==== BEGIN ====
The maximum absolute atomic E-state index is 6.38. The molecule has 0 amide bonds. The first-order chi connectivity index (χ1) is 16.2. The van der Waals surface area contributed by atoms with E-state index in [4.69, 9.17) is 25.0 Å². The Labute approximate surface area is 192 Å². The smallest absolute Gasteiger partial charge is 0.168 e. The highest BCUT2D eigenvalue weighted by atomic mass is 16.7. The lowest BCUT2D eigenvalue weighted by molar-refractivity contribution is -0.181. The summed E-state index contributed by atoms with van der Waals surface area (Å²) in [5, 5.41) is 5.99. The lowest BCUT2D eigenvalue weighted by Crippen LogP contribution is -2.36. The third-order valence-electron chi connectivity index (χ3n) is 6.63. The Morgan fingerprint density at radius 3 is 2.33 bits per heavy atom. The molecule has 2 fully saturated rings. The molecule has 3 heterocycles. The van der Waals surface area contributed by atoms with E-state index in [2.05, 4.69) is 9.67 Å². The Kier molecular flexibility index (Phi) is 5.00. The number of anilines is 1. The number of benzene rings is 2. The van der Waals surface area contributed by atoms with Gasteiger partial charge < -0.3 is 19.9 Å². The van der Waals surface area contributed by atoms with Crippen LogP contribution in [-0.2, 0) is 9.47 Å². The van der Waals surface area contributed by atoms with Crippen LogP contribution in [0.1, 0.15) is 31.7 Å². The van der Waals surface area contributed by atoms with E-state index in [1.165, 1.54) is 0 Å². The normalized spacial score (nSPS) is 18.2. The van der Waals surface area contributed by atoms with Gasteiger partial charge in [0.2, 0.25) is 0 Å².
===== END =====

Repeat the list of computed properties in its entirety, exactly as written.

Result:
The maximum absolute atomic E-state index is 6.38. The molecule has 0 amide bonds. The first-order chi connectivity index (χ1) is 16.2. The van der Waals surface area contributed by atoms with E-state index in [4.69, 9.17) is 25.0 Å². The Labute approximate surface area is 192 Å². The smallest absolute Gasteiger partial charge is 0.168 e. The highest BCUT2D eigenvalue weighted by atomic mass is 16.7. The lowest BCUT2D eigenvalue weighted by molar-refractivity contribution is -0.181. The summed E-state index contributed by atoms with van der Waals surface area (Å²) in [5, 5.41) is 5.99. The lowest BCUT2D eigenvalue weighted by Crippen LogP contribution is -2.36. The third-order valence-electron chi connectivity index (χ3n) is 6.63. The Morgan fingerprint density at radius 3 is 2.33 bits per heavy atom. The molecule has 2 fully saturated rings. The molecule has 3 heterocycles. The van der Waals surface area contributed by atoms with E-state index in [2.05, 4.69) is 9.67 Å². The Kier molecular flexibility index (Phi) is 5.00. The number of anilines is 1. The number of benzene rings is 2. The van der Waals surface area contributed by atoms with Gasteiger partial charge < -0.3 is 19.9 Å². The van der Waals surface area contributed by atoms with Crippen LogP contribution in [-0.2, 0) is 9.47 Å². The van der Waals surface area contributed by atoms with Crippen LogP contribution in [0.1, 0.15) is 31.7 Å². The van der Waals surface area contributed by atoms with E-state index in [1.165, 1.54) is 0 Å². The normalized spacial score (nSPS) is 18.2. The van der Waals surface area contributed by atoms with Gasteiger partial charge in [0.2, 0.25) is 0 Å².